In a landmark address Tuesday to the Irish Senate, or Seanad Éireann, Gov. Maura Healey lauded recent LGBTQ+ triumphs in Ireland and the United States as a unifying force and a source of political and economic strength moving forward.

“It was not so long ago when the story of Irish American unity and the story of gay liberation would never have been told together,” Healey said. “I’m here to say they are the stories of the same people — threads of the same fabric that have forever bound us and will bind us across time, and strengthen our mutual futures.”

Healey was the first U.S. governor to address the Irish Senate.

At the outset of her speech, which marked the 30th anniversary of the decriminalization of homosexuality in Ireland, Healey noted that LGBTQ+ communities in both countries have seen a number of other landmark victories as well in recent years, including the advent of marriage equality in Massachusetts 19 years ago and the affirmation, eight years ago, of the right to same-sex marriage by both the U.S. Supreme Court and Irish voters.

At that point, her reflections took a more personal turn.

“I can arrive in Ireland as the out governor of Massachusetts and make my first stop at a Pride reception at the U.S. embassy last evening,” Healey said. “I can speak as a guest here today in this chamber … I can meet later this week with the Taoiseach [Leo Varkadar, the Irish prime minister] elected as a gay man in 2017.”

Healey, who is attempting to bolster Ireland’s trade ties with Massachusetts on her first international trade mission, also advanced an argument that’s become a staple of her economic-development pitch. In addition to allowing people to live their lives as fully and authentically as possible, she contends, the openness and tolerance on display in places like Ireland and Massachusetts are also a source of economic strength.

“In our business development meetings, I can tell prospective workers and students, employers or investors, who are out there looking to make a life in Massachusetts or Ireland that whomever you are and whomever you love you will be welcome, you will be embraced, you will be respected,” Healey said.

“That’s a competitive advantage in today’s world,” she continued. “It’s one that Massachusetts and Ireland welcome and embrace.”

Healey also spoke at length about her own Irish ancestry, and suggested that moral lessons learned from her forebears have shaped her approach to politics.

“I was raised with the values that they passed on,” Healey said. “Love of family. Taking responsibility, as well, for the welfare of your broader community. Looking out for those who need a helping hand and extending it. I’m grateful for this gift.”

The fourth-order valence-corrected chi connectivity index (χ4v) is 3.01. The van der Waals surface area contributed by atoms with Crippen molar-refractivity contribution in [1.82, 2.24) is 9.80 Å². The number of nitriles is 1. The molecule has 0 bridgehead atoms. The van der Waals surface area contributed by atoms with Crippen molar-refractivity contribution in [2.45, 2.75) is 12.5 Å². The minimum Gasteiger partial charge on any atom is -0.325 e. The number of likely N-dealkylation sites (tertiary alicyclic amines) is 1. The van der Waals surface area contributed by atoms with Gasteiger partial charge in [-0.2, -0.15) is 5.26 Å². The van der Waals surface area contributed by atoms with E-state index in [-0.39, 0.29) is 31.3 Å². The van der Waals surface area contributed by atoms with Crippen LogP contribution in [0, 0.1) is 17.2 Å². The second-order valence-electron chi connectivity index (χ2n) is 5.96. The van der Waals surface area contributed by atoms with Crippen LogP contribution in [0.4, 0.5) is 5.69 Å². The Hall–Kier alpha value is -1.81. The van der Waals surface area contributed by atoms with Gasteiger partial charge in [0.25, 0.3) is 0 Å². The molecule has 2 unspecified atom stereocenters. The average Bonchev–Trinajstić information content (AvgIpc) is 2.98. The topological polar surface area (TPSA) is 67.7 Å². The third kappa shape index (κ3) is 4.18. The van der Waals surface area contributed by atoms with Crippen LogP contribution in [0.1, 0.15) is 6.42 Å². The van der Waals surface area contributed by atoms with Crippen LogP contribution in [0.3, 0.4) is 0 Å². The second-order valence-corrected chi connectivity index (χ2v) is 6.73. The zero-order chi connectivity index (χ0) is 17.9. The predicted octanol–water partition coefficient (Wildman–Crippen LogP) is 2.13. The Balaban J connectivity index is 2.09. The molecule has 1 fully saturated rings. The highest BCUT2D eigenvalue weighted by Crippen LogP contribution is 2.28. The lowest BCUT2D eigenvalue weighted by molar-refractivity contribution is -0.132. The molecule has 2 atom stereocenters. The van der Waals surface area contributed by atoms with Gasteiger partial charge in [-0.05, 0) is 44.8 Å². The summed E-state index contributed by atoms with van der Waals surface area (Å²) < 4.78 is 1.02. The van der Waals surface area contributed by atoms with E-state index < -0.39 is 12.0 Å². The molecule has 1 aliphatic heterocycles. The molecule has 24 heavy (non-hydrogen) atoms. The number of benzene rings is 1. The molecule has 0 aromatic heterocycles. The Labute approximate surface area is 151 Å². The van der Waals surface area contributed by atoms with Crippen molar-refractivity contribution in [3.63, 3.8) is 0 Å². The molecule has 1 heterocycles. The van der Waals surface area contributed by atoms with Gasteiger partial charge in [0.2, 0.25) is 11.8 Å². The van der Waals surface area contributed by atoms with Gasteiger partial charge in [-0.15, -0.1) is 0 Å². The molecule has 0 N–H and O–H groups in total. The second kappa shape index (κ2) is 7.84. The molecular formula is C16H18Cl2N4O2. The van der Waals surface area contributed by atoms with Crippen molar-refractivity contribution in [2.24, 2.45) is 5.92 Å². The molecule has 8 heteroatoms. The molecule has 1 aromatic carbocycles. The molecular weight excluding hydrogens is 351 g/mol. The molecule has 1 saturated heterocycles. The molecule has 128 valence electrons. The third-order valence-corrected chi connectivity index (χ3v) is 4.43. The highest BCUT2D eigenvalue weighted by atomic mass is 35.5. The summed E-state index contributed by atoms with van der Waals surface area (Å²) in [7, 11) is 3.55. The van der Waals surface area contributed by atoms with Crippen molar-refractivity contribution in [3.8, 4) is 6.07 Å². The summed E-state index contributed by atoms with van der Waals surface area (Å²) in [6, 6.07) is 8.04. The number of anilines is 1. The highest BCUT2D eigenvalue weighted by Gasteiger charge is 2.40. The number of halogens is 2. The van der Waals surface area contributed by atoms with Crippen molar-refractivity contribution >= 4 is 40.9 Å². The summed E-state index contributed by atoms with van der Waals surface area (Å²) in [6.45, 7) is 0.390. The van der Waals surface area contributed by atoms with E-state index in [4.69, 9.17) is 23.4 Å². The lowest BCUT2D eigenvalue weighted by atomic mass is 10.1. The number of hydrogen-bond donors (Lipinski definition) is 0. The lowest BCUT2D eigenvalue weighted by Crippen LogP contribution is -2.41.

Yet Healey’s tone was not entirely optimistic. At one point, after discussing LGBTQ+ progress in Ireland and the United States, she described young people struggling with mental health partly thanks to “voices of hate and vitriol and division around them, threatening their very lives and futures.”

“We must stand strong and never go backwards,” Healey said.

Healey also described the international political moment as especially fraught, citing the COVID-19 pandemic, the climate change crisis, and the rise of authoritarian movements that utilize “scapegoating, exploitation and division.”

“We must stand together now, not only to celebrate our progress, but to meet these challenges,” Healey said. “We are stronger in that work because more of us are able to contribute our whole selves to the effort. Let us never take this achievement for granted.”

Healey’s speech was warmly received by the senators and several dozen observers watching from the Seanad Éireann chambers. She was given standing ovations before and after she spoke and then fulsomely praised by several senators, including Labour’s Annie Hoey, who described Healey as a welcome beacon of hope in the often bleak U.S. political landscape.

“When we hear news of the United States, it can sometimes be very depressing, like we’re watching sometimes one of the world’s largest democracies fade away,” Hoey said. “And I think that’s why it’s so important that we hear from governors like yourself who aren’t afraid of speaking out, of challenging the federal government on things we really shouldn’t [have to] be contesting in the first place.”

Hoey praised Healey’s move to stockpile mifepristone, a drug used for medical abortions, when a Texas judge’s ruling called its continued availability into question earlier this year. Hoey also said political pushback is brewing in Ireland after a 2018 landslide vote that legalized abortion.

“I think we have to look at the U.S., unfortunately, as somewhat of a canary in the coalmine,” Hoey said. “Because we are seeing the same language surrounding the LGBTQ+ community, particularly the trans community, rise here as it has done in the U.S. … I’s so important [that] we have people like you, governor.”

Sen. Jerry Buttimer, who is the Irish Senate’s Cathaoirleach, or judge of order, had given Healey a glowing introduction before her speech that included personal reminiscences about living and working in Massachusetts decades ago.

Later, Buttimer closed the proceedings by proposing that, if Healey ever occupies the White House, she can return the hospitality the Irish Senate extended her Tuesday — a suggestion that will likely stoke speculation about Healey’s political future just half a year into her first gubernatorial term.